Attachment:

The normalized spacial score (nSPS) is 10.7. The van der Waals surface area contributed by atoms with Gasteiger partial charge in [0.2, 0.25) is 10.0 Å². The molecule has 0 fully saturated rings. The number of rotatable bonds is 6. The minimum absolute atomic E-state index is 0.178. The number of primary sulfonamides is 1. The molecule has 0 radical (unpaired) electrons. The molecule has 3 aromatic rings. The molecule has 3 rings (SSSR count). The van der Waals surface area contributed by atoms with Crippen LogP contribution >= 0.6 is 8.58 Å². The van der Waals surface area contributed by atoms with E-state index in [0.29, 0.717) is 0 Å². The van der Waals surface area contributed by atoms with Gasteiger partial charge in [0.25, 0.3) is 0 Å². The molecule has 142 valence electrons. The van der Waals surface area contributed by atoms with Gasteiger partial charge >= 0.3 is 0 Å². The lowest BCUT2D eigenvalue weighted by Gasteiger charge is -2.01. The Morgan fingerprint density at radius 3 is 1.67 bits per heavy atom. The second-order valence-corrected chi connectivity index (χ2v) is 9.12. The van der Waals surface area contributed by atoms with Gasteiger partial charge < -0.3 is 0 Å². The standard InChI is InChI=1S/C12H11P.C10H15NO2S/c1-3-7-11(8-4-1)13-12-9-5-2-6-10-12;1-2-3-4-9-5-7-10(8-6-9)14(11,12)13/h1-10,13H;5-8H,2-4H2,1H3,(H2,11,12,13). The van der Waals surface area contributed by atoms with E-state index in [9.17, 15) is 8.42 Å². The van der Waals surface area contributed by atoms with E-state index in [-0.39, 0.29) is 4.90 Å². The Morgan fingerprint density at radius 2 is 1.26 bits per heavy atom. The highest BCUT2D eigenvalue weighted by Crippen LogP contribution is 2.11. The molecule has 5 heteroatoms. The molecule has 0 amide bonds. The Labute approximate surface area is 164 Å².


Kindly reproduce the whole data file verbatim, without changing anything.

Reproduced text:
The normalized spacial score (nSPS) is 10.7. The van der Waals surface area contributed by atoms with Gasteiger partial charge in [0.2, 0.25) is 10.0 Å². The molecule has 0 fully saturated rings. The number of rotatable bonds is 6. The minimum absolute atomic E-state index is 0.178. The number of primary sulfonamides is 1. The molecule has 0 radical (unpaired) electrons. The molecule has 3 aromatic rings. The molecule has 3 rings (SSSR count). The van der Waals surface area contributed by atoms with Crippen LogP contribution >= 0.6 is 8.58 Å². The van der Waals surface area contributed by atoms with E-state index in [0.29, 0.717) is 0 Å². The van der Waals surface area contributed by atoms with Gasteiger partial charge in [0.25, 0.3) is 0 Å². The molecule has 142 valence electrons. The van der Waals surface area contributed by atoms with Gasteiger partial charge >= 0.3 is 0 Å². The lowest BCUT2D eigenvalue weighted by Gasteiger charge is -2.01. The Morgan fingerprint density at radius 3 is 1.67 bits per heavy atom. The second-order valence-corrected chi connectivity index (χ2v) is 9.12. The van der Waals surface area contributed by atoms with Gasteiger partial charge < -0.3 is 0 Å². The standard InChI is InChI=1S/C12H11P.C10H15NO2S/c1-3-7-11(8-4-1)13-12-9-5-2-6-10-12;1-2-3-4-9-5-7-10(8-6-9)14(11,12)13/h1-10,13H;5-8H,2-4H2,1H3,(H2,11,12,13). The van der Waals surface area contributed by atoms with E-state index in [9.17, 15) is 8.42 Å². The van der Waals surface area contributed by atoms with E-state index in [-0.39, 0.29) is 4.90 Å². The Morgan fingerprint density at radius 2 is 1.26 bits per heavy atom. The highest BCUT2D eigenvalue weighted by Crippen LogP contribution is 2.11. The molecule has 5 heteroatoms. The molecule has 0 amide bonds. The Labute approximate surface area is 164 Å².